Trolling Hell: Is the Satanic Temple a Prank, the Start of a New Religious Movement -- or Both?

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The most controversial new work of art in the United States is a sculpture that resides in an undisclosed warehouse location in Red Hook, Brooklyn. Hardly anyone knows where it is, and few have actually seen it. The people who commissioned the piece have warned the artist not to publicly identify himself.

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Jena Cumbo
They don't think they're being paranoid.

"We've gotten all kinds of hate mail," Lucien Greaves, one of the people who commissioned the work, says. Greaves has received a number of emailed death threats, which he occasionally posts verbatim to his Facebook page: "I hope, I pray you get a bullet. You are evil your a monster, an obamanation...the evil radiates off you. I hope you suffer." A guest on Don Imus's show on Fox News remarked jocularly that Greaves and his cohorts behind the sculpture should be lined up next to it and shot.

Greaves hadn't seen the artwork in person until recently. On a warm afternoon in early June, a friend drove him down to New York from his home near Boston so he could take a look. He arrived in Brooklyn just as the sun was setting and hurried into the space where the sculpture is kept, quickly shutting the warehouse door behind him. Someone had tweeted its rough location not long ago, and he was uneasy about prying eyes.

Greaves closed the blinds, then turned to face the sculpture. He inspected it for a moment or two with quiet satisfaction.

"I love it," he said without smiling.

Not yet completed, the work is a huge statue of Baphomet, a horned, winged, sexually ambiguous, goat-like deity. Baphomet is usually depicted with a goat's body and cloven hooves, a woman's breasts and enormous, flared wings. A flame protrudes from the top of his head, and from his lap a staff with two snakes wrapped around it: a caduceus. Greaves asked the sculptor — we'll call him "Jack" — to forgo the breasts. This Baphomet is smooth-chested and muscular, with thin, shapely lips and rectangular pupils. The sculptor based his physique on a blend of Michelangelo's David and Iggy Pop.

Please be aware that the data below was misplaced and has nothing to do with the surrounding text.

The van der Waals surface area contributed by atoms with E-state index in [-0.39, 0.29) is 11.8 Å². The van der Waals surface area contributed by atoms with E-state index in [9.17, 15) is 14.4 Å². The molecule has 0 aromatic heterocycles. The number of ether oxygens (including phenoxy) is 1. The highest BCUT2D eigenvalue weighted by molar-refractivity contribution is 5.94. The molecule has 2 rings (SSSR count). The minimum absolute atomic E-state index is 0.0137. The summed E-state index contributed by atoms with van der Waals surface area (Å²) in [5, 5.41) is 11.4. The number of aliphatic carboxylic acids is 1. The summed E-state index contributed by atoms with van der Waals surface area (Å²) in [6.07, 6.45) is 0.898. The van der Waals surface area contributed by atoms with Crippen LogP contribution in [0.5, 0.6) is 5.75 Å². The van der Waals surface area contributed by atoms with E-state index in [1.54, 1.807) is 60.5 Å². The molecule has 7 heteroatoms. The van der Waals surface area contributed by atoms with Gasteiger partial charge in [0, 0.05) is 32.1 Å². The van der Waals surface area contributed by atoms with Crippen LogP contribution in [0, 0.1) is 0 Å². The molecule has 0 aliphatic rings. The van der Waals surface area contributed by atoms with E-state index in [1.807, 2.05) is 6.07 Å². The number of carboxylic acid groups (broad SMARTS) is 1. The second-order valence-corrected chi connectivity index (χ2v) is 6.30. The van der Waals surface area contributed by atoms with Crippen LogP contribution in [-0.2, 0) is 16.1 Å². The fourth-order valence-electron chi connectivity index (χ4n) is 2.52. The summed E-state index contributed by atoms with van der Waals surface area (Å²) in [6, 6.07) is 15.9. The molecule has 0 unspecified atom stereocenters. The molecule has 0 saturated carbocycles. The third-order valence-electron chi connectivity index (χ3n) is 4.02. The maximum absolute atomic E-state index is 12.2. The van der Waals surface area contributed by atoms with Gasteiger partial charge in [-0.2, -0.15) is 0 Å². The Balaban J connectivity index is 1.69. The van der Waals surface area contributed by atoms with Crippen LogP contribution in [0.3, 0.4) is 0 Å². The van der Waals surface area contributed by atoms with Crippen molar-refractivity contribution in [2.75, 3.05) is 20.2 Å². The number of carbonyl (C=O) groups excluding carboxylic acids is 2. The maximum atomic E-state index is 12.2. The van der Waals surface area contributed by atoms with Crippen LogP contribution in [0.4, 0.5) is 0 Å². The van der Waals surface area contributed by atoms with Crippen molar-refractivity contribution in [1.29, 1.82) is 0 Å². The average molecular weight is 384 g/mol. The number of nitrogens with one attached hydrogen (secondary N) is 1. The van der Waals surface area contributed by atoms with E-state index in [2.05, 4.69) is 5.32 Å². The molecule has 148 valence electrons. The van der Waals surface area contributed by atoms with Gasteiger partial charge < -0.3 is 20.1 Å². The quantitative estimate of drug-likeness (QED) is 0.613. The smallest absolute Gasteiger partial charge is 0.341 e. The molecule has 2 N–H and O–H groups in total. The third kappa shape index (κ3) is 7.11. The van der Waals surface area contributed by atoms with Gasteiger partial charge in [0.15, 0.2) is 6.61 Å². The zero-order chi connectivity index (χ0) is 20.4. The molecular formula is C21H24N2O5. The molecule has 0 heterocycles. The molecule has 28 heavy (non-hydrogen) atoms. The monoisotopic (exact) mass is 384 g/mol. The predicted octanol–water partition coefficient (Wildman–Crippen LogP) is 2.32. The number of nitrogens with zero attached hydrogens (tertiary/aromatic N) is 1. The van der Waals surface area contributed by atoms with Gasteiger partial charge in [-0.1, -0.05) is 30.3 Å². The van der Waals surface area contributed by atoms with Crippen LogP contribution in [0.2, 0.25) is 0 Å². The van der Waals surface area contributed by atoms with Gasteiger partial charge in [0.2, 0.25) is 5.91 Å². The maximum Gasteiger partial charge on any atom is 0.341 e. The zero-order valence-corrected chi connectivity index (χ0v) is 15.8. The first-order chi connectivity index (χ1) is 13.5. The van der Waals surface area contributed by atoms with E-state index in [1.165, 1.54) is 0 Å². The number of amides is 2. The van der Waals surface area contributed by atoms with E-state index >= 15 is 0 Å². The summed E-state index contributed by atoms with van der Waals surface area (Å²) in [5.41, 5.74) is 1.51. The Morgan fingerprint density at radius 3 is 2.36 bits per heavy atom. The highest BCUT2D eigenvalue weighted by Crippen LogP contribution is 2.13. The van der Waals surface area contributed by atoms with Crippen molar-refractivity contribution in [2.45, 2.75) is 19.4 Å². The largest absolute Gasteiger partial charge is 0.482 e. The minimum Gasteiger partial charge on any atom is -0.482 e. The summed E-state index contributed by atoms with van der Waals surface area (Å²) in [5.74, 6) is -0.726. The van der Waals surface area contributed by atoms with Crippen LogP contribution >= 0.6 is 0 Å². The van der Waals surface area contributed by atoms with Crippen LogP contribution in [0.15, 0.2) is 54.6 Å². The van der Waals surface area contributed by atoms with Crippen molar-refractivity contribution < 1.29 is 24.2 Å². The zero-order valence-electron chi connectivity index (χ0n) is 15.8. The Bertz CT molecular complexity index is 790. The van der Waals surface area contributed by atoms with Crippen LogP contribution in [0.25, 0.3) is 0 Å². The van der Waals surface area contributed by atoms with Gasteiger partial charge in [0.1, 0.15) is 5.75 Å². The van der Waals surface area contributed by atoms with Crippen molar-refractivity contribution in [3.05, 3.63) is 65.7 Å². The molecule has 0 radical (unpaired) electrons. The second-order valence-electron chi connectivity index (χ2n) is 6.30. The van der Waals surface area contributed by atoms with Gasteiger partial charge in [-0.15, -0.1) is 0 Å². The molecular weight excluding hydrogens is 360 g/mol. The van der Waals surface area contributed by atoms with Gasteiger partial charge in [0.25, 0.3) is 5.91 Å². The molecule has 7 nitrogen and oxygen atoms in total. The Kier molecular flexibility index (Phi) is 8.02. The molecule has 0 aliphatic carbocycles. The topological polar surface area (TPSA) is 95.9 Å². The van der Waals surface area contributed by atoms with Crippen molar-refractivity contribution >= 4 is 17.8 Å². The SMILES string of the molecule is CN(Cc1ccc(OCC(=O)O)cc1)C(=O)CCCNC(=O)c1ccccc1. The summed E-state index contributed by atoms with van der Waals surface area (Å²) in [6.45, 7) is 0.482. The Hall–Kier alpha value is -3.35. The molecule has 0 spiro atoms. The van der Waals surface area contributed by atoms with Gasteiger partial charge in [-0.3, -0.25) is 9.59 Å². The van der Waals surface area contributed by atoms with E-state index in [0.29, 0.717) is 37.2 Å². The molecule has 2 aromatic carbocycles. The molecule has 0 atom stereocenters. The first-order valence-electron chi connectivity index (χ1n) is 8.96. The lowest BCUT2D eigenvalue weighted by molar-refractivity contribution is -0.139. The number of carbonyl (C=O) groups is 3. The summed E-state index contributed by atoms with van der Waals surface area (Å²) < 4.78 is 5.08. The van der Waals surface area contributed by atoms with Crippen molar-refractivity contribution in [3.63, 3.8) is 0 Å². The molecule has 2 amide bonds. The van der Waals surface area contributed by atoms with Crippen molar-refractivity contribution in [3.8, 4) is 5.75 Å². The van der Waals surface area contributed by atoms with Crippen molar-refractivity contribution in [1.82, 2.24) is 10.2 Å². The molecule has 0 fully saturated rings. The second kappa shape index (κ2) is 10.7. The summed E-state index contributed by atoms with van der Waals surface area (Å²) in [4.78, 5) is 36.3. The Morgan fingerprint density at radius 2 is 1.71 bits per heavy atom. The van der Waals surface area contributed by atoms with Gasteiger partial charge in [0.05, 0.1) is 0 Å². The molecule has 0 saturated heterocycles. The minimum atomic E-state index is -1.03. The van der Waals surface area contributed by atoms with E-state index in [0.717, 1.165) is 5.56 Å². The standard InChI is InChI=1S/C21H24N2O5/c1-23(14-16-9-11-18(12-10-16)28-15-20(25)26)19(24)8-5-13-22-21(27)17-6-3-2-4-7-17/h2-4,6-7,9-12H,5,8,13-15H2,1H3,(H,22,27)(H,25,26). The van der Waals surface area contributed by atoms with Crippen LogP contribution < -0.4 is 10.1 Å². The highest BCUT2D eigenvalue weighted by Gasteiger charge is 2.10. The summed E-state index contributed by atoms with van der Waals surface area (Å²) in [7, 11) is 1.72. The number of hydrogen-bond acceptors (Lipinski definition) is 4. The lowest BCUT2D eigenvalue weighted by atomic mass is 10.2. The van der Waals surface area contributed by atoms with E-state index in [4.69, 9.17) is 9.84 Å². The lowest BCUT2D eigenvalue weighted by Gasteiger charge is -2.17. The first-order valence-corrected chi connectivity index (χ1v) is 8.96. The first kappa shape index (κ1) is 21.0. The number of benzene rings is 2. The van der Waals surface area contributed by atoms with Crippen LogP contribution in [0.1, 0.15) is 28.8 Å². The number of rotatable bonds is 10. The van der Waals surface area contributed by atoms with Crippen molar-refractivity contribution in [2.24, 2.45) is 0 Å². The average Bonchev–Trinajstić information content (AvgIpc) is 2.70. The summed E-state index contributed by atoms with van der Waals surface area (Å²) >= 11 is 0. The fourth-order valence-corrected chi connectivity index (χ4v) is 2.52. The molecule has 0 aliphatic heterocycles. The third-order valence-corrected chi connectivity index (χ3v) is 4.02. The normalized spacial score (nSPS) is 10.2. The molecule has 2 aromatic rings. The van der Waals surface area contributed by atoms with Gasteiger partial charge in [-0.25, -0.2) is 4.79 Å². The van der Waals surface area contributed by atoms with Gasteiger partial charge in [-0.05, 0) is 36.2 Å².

When the piece is completed, Baphomet will be seated on a throne underneath an inverted pentagram. On either side of him, two children — a boy and a girl — will gaze up adoringly. On this day the little girl was absent, visiting another artist for some finishing touches. The boy was in place, his lips parted, his unpainted, dimpled Afro reminiscent of a giant golf ball.

"The caduceus represents reconciliation and negotiation," Greaves explained, lightly touching the staff. "The whole thing has binary elements, to represent balance and reconciliation."

See also: Photos: That Baphomet Sculpture Hidden in Brooklyn

Baphomet has been around since at least the 1300s, when Spanish Inquisitors accused a Christian military order called the Knights Templar of worshipping the goat god. (Members were tortured for the offense, and burned at the stake every so often.) But the popular image of Baphomet comes from the mid-1800s, in the form of a drawing in Dogme et Rituel de la Haute Magie, a treatise written and illustrated by French occultist and magician Eliphas Levi. For Levi, Baphomet represented perfect harmony: male and female, darkness and light.

More recently, Baphomet has come to be associated with Satan and Satanism — and that's precisely Greaves's intent. He's the spokesman for the Satanic Temple, a group that intends to plant Baphomet on the lawn of the Oklahoma state Capitol, alongside a monument of the Ten Commandments. Oklahoma lawmakers decided it's fine to put up a religious statue if it's paid for with private funds, the Satanists point out. So why not their Baphomet, which was crowdsourced through online donations?

Bathed in the orange light of the setting sun, the statue looked beautiful, and a little eerie. As Greaves walked around the base, tracing the figure's outline with his fingers, Jack smiled. He'd quit his day job a few months earlier to work full-time on the piece. The Temple has poured $30,000 into it already, but this is only a model made of clay and steel. A mold is yet to be fabricated, then a bronze cast — a process that will cost at least another 30 grand. (The Temple won't be getting any tax breaks to help recoup expenses. It has chosen to become an LLC instead of registering as a religious nonprofit. Greaves says the move, much like the statue itself, is a form of protest against the way most organized religious groups do business.)

In the meantime, the piece has become world-famous. After Vice magazine published photos on its website on May 1, seemingly every major media outlet followed with coverage. 

If the piece ever does make it to Oklahoma City, Greaves expects that someone will destroy or deface it. "Someone's certainly going to try," he says. He chuckles. "They better know what they're doing, or they'll hurt themselves."

Greaves says he's looking into having Baphomet insured. But, he adds, almost merrily, "If it does get destroyed or defaced, there's a salient message there."


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